UK club music is defined by its ability to mutate; the product of an always-shifting network of feedback loops between different cities, cultures and dancefloors. Right now, few embody this attitude quite like K-Lone.
The last five years have seen the Brighton-based producer, real name Joe Gladwell, release a string of EPs for Idle Hands, Dr Banana and Wisdom Teeth, the label he co-founded with childhood friend and frequent collaborator Facta in 2014. The London-based imprint is part of a wave of labels channelling UK-born, bass-heavy sounds – albeit occupying a specific corner of the UK scene, aligned with Bristol’s music history; a successor to influential labels Livity Sound and Idle Hands, and peer to Parris’ Soundman Chronicles or Ossia’s Hotline Recordings.
Fittingly, given the dubstep influence, K-Lone and Facta’s entry into making electronic music was spurred on by competition over who could make the biggest wobblers as teenagers. Despite claiming they’ve outgrown the draw of big drops and pull-ups (“Oscar [Henson – Facta] and I have always been slightly afraid of bangers!”) the ubiquity of Lurka’s 100 BPM bomb Stay Let’s Together or the nervous clangour of Steevio’s Syzygy suggests a residual bent for the bass-bin.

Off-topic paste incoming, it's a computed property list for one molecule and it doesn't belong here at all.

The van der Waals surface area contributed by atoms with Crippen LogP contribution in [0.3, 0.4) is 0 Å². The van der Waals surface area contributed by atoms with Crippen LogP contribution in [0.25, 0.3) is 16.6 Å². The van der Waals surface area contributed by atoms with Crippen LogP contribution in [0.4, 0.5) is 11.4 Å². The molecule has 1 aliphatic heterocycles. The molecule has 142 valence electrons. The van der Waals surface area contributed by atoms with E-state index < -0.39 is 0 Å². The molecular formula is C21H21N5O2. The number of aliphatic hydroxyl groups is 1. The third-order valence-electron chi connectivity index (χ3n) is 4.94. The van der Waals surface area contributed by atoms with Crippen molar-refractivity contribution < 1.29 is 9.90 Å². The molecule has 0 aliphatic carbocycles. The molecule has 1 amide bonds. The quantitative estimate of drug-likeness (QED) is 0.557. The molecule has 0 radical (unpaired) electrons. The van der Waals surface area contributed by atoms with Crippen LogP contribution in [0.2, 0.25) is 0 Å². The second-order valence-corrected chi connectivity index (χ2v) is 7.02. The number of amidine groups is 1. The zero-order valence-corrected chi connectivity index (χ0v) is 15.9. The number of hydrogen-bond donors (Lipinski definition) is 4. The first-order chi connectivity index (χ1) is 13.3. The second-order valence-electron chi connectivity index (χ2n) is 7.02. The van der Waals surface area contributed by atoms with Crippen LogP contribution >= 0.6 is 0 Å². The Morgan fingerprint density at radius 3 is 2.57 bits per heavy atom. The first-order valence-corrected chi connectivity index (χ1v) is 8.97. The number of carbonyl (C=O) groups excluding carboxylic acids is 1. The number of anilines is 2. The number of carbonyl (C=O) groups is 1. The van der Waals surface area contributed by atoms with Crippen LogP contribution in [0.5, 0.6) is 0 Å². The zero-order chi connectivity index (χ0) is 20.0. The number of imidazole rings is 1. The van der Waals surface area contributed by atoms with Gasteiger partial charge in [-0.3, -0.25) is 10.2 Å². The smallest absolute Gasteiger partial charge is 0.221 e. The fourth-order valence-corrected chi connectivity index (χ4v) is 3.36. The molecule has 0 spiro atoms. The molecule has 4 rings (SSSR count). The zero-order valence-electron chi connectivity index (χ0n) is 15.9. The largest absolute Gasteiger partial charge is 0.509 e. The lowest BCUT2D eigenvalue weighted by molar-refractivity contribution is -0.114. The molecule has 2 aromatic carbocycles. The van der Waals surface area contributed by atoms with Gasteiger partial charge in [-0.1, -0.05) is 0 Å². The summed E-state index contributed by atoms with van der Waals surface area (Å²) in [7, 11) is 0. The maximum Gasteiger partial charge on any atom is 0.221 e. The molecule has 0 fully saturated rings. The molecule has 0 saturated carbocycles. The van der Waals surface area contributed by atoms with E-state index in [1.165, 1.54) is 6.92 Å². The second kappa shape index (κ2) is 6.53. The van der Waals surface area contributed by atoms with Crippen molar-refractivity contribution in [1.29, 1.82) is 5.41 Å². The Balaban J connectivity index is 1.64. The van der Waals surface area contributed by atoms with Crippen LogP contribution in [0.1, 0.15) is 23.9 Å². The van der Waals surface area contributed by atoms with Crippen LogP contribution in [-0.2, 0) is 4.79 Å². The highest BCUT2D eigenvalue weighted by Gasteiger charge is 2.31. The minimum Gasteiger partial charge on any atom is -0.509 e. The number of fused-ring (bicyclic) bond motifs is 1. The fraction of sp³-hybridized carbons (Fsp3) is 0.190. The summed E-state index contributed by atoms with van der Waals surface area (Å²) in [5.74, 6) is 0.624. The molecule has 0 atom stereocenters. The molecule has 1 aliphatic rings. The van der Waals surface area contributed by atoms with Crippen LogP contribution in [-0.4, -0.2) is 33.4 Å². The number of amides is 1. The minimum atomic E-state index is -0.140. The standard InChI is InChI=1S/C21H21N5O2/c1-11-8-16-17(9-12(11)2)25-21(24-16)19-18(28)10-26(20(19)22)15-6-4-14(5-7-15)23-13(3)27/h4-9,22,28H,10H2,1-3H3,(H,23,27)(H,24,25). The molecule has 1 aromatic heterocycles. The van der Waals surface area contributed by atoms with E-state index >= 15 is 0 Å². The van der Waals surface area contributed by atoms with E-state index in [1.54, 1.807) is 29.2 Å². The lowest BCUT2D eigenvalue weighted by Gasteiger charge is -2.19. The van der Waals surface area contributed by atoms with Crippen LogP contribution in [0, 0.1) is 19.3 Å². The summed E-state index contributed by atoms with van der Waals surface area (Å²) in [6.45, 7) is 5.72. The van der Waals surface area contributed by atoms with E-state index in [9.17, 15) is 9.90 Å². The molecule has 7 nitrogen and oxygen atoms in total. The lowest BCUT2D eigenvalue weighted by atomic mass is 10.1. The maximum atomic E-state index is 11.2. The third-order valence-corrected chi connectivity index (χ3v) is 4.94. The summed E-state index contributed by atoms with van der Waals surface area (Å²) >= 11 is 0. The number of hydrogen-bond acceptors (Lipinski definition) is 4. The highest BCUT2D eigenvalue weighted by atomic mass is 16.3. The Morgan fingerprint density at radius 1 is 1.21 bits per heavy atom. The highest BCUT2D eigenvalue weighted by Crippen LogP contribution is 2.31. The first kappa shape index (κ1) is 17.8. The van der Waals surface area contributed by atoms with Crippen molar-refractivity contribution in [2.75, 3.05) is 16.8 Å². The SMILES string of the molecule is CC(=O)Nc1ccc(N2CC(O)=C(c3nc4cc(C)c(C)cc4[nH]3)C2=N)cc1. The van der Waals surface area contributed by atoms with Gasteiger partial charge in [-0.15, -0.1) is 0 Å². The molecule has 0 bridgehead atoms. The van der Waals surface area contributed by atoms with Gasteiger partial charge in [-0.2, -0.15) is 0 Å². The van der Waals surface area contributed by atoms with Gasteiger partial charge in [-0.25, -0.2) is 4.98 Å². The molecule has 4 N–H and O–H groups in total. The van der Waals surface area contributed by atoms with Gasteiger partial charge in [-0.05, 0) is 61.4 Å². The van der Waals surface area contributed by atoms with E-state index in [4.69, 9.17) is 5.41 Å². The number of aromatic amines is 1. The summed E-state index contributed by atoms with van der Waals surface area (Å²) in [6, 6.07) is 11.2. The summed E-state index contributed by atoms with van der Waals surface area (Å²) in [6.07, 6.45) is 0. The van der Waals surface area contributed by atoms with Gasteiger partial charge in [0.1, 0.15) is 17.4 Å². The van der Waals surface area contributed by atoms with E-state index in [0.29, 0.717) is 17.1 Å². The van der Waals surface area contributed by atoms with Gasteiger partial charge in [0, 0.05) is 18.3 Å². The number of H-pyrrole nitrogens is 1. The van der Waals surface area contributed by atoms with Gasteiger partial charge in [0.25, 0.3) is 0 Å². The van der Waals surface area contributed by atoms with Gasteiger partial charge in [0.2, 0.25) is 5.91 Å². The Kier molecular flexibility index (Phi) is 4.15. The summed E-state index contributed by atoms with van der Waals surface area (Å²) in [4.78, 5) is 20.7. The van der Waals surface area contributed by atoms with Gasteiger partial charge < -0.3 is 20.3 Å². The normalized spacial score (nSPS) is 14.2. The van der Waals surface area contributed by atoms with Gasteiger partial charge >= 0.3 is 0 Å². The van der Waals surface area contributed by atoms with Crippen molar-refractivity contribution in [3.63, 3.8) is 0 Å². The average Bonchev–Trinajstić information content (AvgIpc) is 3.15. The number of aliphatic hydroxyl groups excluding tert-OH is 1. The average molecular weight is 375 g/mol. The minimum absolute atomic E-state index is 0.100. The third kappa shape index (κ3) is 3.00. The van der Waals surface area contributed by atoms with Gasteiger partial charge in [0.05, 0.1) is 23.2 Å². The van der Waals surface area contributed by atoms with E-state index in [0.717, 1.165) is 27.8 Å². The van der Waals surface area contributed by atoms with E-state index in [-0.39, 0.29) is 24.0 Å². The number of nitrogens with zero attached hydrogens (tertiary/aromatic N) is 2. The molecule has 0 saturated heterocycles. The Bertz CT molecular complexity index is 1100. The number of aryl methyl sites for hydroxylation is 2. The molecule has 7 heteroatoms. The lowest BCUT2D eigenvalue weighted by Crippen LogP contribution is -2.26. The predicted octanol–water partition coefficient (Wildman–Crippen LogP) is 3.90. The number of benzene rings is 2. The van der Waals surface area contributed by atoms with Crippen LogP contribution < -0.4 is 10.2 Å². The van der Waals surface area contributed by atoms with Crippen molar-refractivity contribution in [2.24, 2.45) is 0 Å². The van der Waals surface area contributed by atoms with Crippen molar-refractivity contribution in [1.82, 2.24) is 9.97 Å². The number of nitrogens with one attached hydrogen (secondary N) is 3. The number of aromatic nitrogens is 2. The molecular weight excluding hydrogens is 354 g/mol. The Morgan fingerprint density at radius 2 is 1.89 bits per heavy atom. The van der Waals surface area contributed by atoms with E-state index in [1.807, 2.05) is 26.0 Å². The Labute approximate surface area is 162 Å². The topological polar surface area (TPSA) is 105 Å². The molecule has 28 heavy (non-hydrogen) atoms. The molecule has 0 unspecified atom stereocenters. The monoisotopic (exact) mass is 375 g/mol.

It was Gladwell’s 2019 single Sine Language that pushed the label further into uncharted territory, blending trap rolls, Miami bass stomps and weightless ambient interruptions. The track, he explains, is an example of what he calls “coherent experiments”, the likes of which pepper his wide-ranging catalogue. It’s this ability to shapeshift that’s allowed such stylistic variation in his music, from bleep-driven dubstep (BB-8 / Barbarossa), aerated downtempo dub (In the Dust) to the smoother side of UKG (DRB08).
“When I started I was very concerned with having my own sound, whereas I realised I made more music when worrying about that less and just trusting my own process and ear,” he claims, adding that this is also driven by his commitment to DJing. “I’m not the best digger. I listen out for new stuff but often if I want to play a certain sound at a gig, I’ll just make it.”
Cape Cira, his debut LP, shores up his own knack for mutation, breaking new ground yet again. Far from being built for the dancefloor, the album – the first full-length on Wisdom Teeth – is characterised by repetition and what he calls “natural sounding” sonics, built around polyrhythms and humid textures. There are shades of his previous work – the pointillistic Woniso or the stepping bounce of last year’s Dance of the Vampires, but taken as a whole the album feels more meditative, rooted in our earthly surroundings. Perhaps because it’s the product of a concentrated burst of creativity while Gladwell was travelling at the end of 2018.
“Writing music on a computer is a very solitary thing, and this is something I could escape into.” He elaborates, “In these times, when we live in such a state of fear, the process of making and listening to music is an opportunity to escape. Cape Cira is an imaginary place I just liked spending time in.”
Sounds like: Club music from the fringes
Soundtrack for: Contemplative raving
File next to: Ploy, Visible Cloaks
Our favourite song: In the Pines
Where to find him: @KLONEuk
Cape Cira is out now via Wisdom Teeth